Medicine has always intrigued me. As a child, I would pretend my play horses had elaborate injuries, then cast or splint them like a good doctor. When I was in high school, though, we dissected a cat in my A&P class, and the bleeding heart liberal in me could not dismiss the thought that someone loved that terrible, terrified cat. Any dreams of being a doctor screeched to a halt with the same immediacy as they did for that cat.
Medicine still interests me. I watch Discovery Health any chance I get, after the kids and hubby have gone to bed. The shows are too graphic for the children, and Chad doesn’t like to see people going through trauma. Although my heart aches for the parents of kids with medical problems, as Gracie’s mom I have a different perspective than I ever did before.
I pore over the “Mystery Diagnosis” type shows, hoping to see another kid with Grace’s strange constellation of symptoms. Occasionally, I will recognize the rare disorder by the symptoms – that happened with the episode about Lesch Nyhan Syndrome and the one on dysautonomia. It is scary to see dramatizations about children who have rare disorders that have been ruled out for Gracie; they always seem so terrible on TV.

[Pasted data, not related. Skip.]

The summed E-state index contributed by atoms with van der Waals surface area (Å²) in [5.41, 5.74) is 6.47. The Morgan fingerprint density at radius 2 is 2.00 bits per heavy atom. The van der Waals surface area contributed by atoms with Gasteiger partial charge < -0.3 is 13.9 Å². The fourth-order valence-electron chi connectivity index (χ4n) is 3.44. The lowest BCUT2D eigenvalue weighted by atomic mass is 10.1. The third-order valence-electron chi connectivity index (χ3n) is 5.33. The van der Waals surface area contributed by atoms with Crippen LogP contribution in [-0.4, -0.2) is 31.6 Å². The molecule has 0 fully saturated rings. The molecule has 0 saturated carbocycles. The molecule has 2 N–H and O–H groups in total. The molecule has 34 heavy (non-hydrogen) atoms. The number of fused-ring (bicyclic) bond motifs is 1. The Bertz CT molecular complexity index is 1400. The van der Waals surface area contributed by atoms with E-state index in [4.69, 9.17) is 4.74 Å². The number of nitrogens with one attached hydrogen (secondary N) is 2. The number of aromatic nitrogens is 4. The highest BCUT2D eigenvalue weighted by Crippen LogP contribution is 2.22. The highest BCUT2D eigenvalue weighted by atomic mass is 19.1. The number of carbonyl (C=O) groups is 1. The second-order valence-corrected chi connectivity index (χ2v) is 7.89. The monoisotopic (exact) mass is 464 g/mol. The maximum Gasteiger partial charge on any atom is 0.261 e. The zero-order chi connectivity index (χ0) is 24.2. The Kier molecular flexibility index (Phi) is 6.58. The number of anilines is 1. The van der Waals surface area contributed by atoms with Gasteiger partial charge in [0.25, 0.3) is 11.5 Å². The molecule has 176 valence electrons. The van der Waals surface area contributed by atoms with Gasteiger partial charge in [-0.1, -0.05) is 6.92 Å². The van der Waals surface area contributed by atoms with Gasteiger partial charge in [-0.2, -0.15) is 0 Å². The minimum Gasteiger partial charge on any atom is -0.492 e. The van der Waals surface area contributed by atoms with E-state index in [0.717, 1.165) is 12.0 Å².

The reality of what we live is also terrible, but we have good times, too. We have fun together. We sing, we laugh, we draw pictures and do crafts, we go on nature walks, we tell silly stories, we have a lot of fun. The dramatization about Gracie’s illness would surely be grim, but it wouldn’t tell the whole story. It’s true, her mystery disease is terrible so often; we worry so much for her. But she’s still a kid, a person, just like any other person. She is more than her illness, and I love her so much.